Freedom of belief is not a licence for religious anarchy or irresponsibility. It is not a franchise for *wishful thinking*. It is an opportunity for careful, hard, honest thought. Every person should develop his or her own capacity for personal judgment so that she or he may, in the words of the apostle Paul, “Prove all things; hold fast to that which is good.”

    I find it quite regrettable that so many Unitarian*Universalists so often disregard these cautionary words of Rev. Charles Eddis, minister emeritus of the Unitarian Church of Montreal.

    I would be interested in hearing your opinion regarding the fact that Osama bin Laden was killed, rather than taken alive for interrogation and prosecution, especially in light of the recent change in the official story to the effect that Osama bin Laden was not armed when the Navy Seals found him on the third floor and even suggestions to the effect that he was taken into custody and executed later.

    Those suggestions were reportedly made on Al Arabiya television –

    Al Arabiya television went further, suggesting the architect of the 9/11 attacks was first taken prisoner and then shot.

    “A security source in the Pakistani security quoted the daughter of Osama bin Laden that the leader of al Qaeda was not killed inside his house, but had been arrested and was killed later,” the Arabic television station said.

    Source – http://news.yahoo.com/s/nm/20110504/pl_nm/us_obama_statement

    What do you think of this report?

  3. Marsha,

    I would actually argue that the Easter example of Christ bolsters my argument. The hope for a spiritual resurrection is different than the very real world practical transformation that I sense as hoped for among people today.

    The death and spiritual resurrection of Christ did change the world… But probably not till Nicea in 325…

    Not the next morning… or even three mornings later…

    Yours in faith,

    Rev. David

  4. Hello Robin,

    Ok, I’ll take the last first. I know little about the reports that say that bin Laden was killed somewhere later. When I was a very low level special operations soldier back in the 90’s, I was often amazed at how many different reports were generated when special ops missions made it into the media. The necessary covert nature of such work often feeds the conspiracy gene in the human DNA. I don’t know for certain that’s what is happening here, I just know that I’ve seen the trend at work before.

    It is amazing some of the stories around the killing of Pablo Escobar, and how little they relate to the reality.

    I like the quote from Charles Eddis… I’ve spoken with Charles on a few occasions, as I was researching the history of the Civil Rights movement in Evanston, IL. He is a kind, wise, and prophetic soul.

    As far as whether bin Laden should have been taken alive… I know of only one successful capture and then effective presentation of a terrorist/guerrilla leader that lead to the degradation of the terrorist/guerrilla organization they led… and that example would not be a good one for the US to follow. That example is what Fujimori did with Guzman in Peru. It was effective to make the terrorist leader seem completely crazy (using whatever techniques necessary) and then put him on national television… and it is not something the US could or should do.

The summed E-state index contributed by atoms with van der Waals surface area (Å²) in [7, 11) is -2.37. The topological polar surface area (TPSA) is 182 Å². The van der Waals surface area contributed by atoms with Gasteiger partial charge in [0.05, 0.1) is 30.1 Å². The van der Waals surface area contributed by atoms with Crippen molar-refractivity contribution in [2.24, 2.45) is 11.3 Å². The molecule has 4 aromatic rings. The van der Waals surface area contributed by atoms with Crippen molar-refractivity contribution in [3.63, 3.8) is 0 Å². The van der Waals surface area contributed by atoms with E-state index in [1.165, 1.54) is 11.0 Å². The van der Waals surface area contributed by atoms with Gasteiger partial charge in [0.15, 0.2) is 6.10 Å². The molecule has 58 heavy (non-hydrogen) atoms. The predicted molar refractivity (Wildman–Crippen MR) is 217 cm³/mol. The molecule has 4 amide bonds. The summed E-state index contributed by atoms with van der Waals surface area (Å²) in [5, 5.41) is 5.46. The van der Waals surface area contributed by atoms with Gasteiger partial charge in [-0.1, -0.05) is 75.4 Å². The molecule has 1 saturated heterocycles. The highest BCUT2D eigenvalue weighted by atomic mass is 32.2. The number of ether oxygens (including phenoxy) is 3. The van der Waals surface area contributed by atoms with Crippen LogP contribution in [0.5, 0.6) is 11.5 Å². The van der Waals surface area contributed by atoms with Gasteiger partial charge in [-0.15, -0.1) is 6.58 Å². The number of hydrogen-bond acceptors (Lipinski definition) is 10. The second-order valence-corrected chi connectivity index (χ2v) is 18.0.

That being said, I think our nation needed the trial. I think we needed the opportunity to take the shock and grief around 911 out and process it. I think we needed to reduce al Qaeda from a psudo-nation-state to a criminal enterprise. I think we have propped them up with borrowed legitimacy for too long.

    It would have been hard, and painful to do it… yet in the end I think we would have been a healthier nation for it. As it is, we are in a moment of false hopes and unknowing celebration, as if our “team” won the Stanley Cup… when in reality you almost never win a war.

    War is almost never about winning or losing… it is about cleaning up the mess. You don’t think of the guys in the garbage truck as “winning” each morning as they make their rounds… You just think you don’t want to sit next to them when they go for lunch.

    Yours in faith,

    Rev. David

  5. Margot Haynes on Thursday May 5, 2011 at 10:51 +0000 said:

    Rev. Pyle–Thank you for your realism. I have found factual and spiritual support in Juan Cole’s “Informed Comment” blog , as well as yours,

    and also a piece in the online UU Heartland Newsletter (reprinted from epicparenting.com) by Sara Brown about “The real monster in the closet: On talking to kids about Bin Laden’s death.”

    Cultivating vengefulness and self-righteous violence in our children would be wrongful at any time, but a lot of public behavior right now seems to head in that direction. In contrast, I am looking forward to reading the new biography of Stanley Anne Dunham, Barack Obama’s mother, who was able to teach him how to deal with racism of other children in Indonesia without violence and vengefulness.

    Anyway, just wanted to share a couple of good resources and thank you for your realistic comments in this blog. Margot

  6. Pingback: Bin Laden, educational alternatives, and other UU blogging « uuworld.org : The Interdependent Web